An S corporation is organized under the usual state law corporate formation requirements. When organized, an S corporation ordinarily is not specially designated as an S corporation for local law purposes, but achieves S corporation status for federal income tax purposes by making a Subchapter S tax election. All shareholders of the corporation must consent to this election. The effect of the S corporation election is that generally there is no federal income tax imposed at the entity level. All corporate income is treated as currently received by the shareholders without regard to whether that income actually is distributed. To be eligible for S corporation status, the corporation:
- Must be a domestic corporation
- May not be a financial institution that uses the reserve method of accounting for bad debts
- An insurance company, a §936 corporation, or a DISC or former DISC
- Must not have more than 100 shareholders
- Generally must not have a shareholder that is not an individual
- Must not have any nonresident alien shareholders
- Must not have more than one class of stock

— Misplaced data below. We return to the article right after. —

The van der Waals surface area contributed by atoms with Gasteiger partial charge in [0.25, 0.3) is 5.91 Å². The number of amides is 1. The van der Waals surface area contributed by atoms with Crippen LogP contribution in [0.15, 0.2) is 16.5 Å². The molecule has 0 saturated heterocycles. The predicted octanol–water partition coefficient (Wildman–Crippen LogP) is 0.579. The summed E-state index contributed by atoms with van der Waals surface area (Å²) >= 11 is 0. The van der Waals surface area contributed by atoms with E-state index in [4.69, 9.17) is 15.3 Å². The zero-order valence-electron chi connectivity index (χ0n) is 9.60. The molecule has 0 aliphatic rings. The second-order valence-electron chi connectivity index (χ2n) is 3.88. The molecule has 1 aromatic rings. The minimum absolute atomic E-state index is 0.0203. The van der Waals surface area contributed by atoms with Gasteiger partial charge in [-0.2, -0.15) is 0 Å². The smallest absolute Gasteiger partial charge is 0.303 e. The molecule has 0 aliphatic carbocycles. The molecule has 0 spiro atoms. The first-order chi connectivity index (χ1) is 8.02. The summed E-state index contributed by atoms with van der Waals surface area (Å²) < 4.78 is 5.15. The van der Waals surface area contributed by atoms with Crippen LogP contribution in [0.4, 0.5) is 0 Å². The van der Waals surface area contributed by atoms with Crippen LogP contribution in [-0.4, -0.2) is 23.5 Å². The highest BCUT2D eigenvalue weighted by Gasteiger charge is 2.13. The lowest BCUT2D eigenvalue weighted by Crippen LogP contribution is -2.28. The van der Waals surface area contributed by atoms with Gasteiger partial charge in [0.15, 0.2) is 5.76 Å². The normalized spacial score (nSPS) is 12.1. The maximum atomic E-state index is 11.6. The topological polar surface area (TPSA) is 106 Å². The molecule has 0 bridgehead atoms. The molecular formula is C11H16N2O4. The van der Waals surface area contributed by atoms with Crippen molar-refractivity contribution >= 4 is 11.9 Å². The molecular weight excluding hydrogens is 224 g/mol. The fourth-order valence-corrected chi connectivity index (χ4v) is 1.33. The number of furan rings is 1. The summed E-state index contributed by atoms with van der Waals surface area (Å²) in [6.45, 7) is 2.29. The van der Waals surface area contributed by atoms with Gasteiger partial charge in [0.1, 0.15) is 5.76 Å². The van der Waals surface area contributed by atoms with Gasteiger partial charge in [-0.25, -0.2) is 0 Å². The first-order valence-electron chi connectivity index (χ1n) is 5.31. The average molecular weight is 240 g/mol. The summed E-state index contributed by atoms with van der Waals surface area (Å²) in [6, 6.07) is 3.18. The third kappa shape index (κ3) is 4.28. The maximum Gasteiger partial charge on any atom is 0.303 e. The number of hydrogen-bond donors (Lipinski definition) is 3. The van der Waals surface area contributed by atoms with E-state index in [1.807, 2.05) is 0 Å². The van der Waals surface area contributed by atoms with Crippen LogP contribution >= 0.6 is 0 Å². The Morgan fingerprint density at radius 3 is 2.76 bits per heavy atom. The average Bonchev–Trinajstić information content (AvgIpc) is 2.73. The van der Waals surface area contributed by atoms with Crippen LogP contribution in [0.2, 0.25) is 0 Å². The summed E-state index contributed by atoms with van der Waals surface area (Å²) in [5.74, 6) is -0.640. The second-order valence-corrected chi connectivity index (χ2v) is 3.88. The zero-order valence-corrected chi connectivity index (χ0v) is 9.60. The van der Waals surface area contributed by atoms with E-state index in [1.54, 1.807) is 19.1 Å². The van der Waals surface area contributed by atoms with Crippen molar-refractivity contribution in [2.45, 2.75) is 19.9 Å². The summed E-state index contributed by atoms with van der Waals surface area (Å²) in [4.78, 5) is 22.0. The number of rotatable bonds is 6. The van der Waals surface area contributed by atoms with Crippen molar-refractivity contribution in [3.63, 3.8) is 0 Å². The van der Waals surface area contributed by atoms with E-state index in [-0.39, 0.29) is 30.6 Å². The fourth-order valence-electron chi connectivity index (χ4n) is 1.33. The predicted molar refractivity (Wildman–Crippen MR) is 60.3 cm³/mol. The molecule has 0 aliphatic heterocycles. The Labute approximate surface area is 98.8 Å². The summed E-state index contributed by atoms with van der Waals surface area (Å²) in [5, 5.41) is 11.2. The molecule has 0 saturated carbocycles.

Operation And Management
For state law purposes an S corporation is formed and operated like any other corporation.
An S corporation is not generally subject to income tax; rather, the income or losses are allocated to the shareholders on a pro rata basis in relation to their ownership percentages, in much the same manner as partners are taxed with respect to their ownership in a partnership. The tax character of any item allocated to a shareholder is determined as if the item were received directly from the source from which realized by the corporation. If a C corporation elects S corporation status, any later recovery of prior year C corporation tax benefit items are passed through to the S corporation shareholders and included in the shareholders’ taxable income.
Sale Of S Corp Stock
An S corporation shareholder may sell his or her shares in the corporation to a third party. To the selling shareholder, the tax basis for the S corporation shares sold will previously have been increased for the income items which have flowed through the corporation to the shareholder and will have been decreased for distributions to the shareholder and for items of loss and deduction.